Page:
Monday, 1 October 2012

You can't have it in Welsh because ...

1. It would cost thousands of pounds

2. It would confuse people

3. It would make people have accidents

4. Of course we all want it to be in Welsh but at times like these we have to tighten our belts, it's a luxury we can't afford, we could be spending the money on children in hospital, people will have to go without their operations if you have it in Welsh ... [&c. &c. ad infinitum - increasingly frantic variations on 1.]

5.  It isn't compatible with the software

6.  But everyone speaks English anyway

7.  It's too much work to have it in Welsh, so if it has to be in Welsh as well you can't have it at all

8.  It can't be translated because it is a brand name

9.  The Welsh version is a work in progress

10. "You can never have it in Welsh because you have an insatiable appetite; if you have it in Welsh you will never be satisfied, you will want more and more!" - or words to that effect; paraphrasing the late Lord Tonypandy

Have I missed any?


  1. Thank you Helen. This is a can of worms that needs its lid removing, Then we need to shake the can and make sure all the worms are out. There's a lot to be said about this and probably many more points to add.

    I will try to be brief...

    We're trying to turn an oil tanker that's been full-speed-ahead in the direction of monolingualism for hundreds of years. Turning probably didn't even start until the 1960s, so although it seems like a long time, you have to consider the momentum that was sending us in the other direction.

    I think it's important that where a reason against Welsh is false, the truth should be published. Where there is truth in in what's being said it needs to be understood, possibly explained, possibly countered.

    Some things have an element of truth and possibly always will. Even so, it may not be relevant.

    Moving Wales in the direction of bilingualism costs money. We could always spend the money on something else. This is all true. What are always given as the other things we could spend money on are schools and hospitals. That's interesting in itself - why those? What's never given is the amount. What is the cost to Wales of bilingualism? What does it look like when expressed as a %age of the spending on the Welsh NHS? If we knew that we'd be better informed than we are.

    Another question that could be asked is why is Wales not already bilingual? What led to the decline of the Welsh language? If Wales had stayed speaking Welsh, it would naturally have become a bilingual nation because English is a useful language to know. Many nations in Europe have English as a second language.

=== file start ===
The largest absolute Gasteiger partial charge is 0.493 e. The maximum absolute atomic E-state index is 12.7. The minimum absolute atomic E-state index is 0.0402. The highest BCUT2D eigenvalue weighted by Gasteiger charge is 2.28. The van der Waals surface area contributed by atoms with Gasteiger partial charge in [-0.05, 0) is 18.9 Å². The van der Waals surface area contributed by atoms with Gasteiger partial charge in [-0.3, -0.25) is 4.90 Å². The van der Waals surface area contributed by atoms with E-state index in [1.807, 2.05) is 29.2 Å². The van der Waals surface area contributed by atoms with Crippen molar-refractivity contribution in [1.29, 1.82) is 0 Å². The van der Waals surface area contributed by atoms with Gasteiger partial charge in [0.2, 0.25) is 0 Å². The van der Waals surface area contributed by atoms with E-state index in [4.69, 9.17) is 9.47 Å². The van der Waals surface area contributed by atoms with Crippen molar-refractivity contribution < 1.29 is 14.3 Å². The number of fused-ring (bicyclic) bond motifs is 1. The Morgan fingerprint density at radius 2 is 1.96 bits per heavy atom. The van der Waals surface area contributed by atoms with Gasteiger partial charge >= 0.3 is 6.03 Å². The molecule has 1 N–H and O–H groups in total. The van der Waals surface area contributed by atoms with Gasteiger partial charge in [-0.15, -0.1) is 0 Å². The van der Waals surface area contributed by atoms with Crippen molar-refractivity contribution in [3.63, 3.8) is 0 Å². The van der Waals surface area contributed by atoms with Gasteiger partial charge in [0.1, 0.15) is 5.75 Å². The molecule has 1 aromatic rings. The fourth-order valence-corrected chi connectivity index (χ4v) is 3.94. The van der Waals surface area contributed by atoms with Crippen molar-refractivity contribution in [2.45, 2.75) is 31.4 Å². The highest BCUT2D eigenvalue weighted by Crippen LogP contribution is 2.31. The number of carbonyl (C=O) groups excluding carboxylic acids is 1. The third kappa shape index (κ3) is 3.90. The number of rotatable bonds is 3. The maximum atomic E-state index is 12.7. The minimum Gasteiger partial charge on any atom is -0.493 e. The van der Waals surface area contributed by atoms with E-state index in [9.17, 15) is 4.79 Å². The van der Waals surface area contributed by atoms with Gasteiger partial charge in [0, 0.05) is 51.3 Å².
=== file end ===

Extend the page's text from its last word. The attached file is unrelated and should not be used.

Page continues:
If the decline in Welsh was due to deliberate decisions made by the monarchy and government of Britain (and to some extent this is the case), then perhaps the heirs of those decision-makers should contribute to the re-establishment of welsh. They should undo the damage that their forebears did.

    I've not been brief (sorry) and I've not really got started... !

  2. Lots of points! Just picking up on one, the one about schools & hospitals vs. Welsh language, because I realise that the same kind of thing is said about all sorts of other things too - e.g. the councils who wish to close libraries often present it as a choice between libraries and social services; but, as you say, we never actually know what specific amounts are involved and whether diverting them from one thing will mean that they do actually go towards the other thing. The finances are not transparent and I suspect the money comes from separate "pots".

    1. I think false choices are a common tactic in arguments. Wikipedia has it as false Dilemma (

      My thinking is that this argument (Money we spend on Welsh could be spent on Hospitals) will *always be true* and is therefore irrelevant. It's irrelevant because the person putting forward the argument probably has no interest in there ever being a time when they'd spend money on Welsh.

      Knowing actual amounts of money would be useful.

    2. There is also the common element of setting up something with an emotional/moral aspect vs. the thing which is being argued against. ("So you would rather spend the money on Welsh language signs than on this little child's operation? = You are a bad person"). Designed to put you on the back foot and make you look selfish and uncaring - even when there was never any question of a connection of any kind between the two things. Actual amounts of money spent on Welsh are presented in the media as being enormous, which is totally mystifying to me (as I know how much translators get paid, and it is not a lot!)

    3. I agree.

      It's only recently occurred to me, dimwit that I am, that a statement framed in terms of money immediately biases the discussion.

      Money for Welsh is only one dimension of any discussion of the Welsh language. To begin a discussion with "we could use the money instead for ..." makes everything that follows appear to be about finance.

      There are some people who would appear to be against the Welsh language regardless of cost. They'd oppose it if it cost nothing.

      It would be good to lay out all the dimensions of debate so that we could properly understand people's views.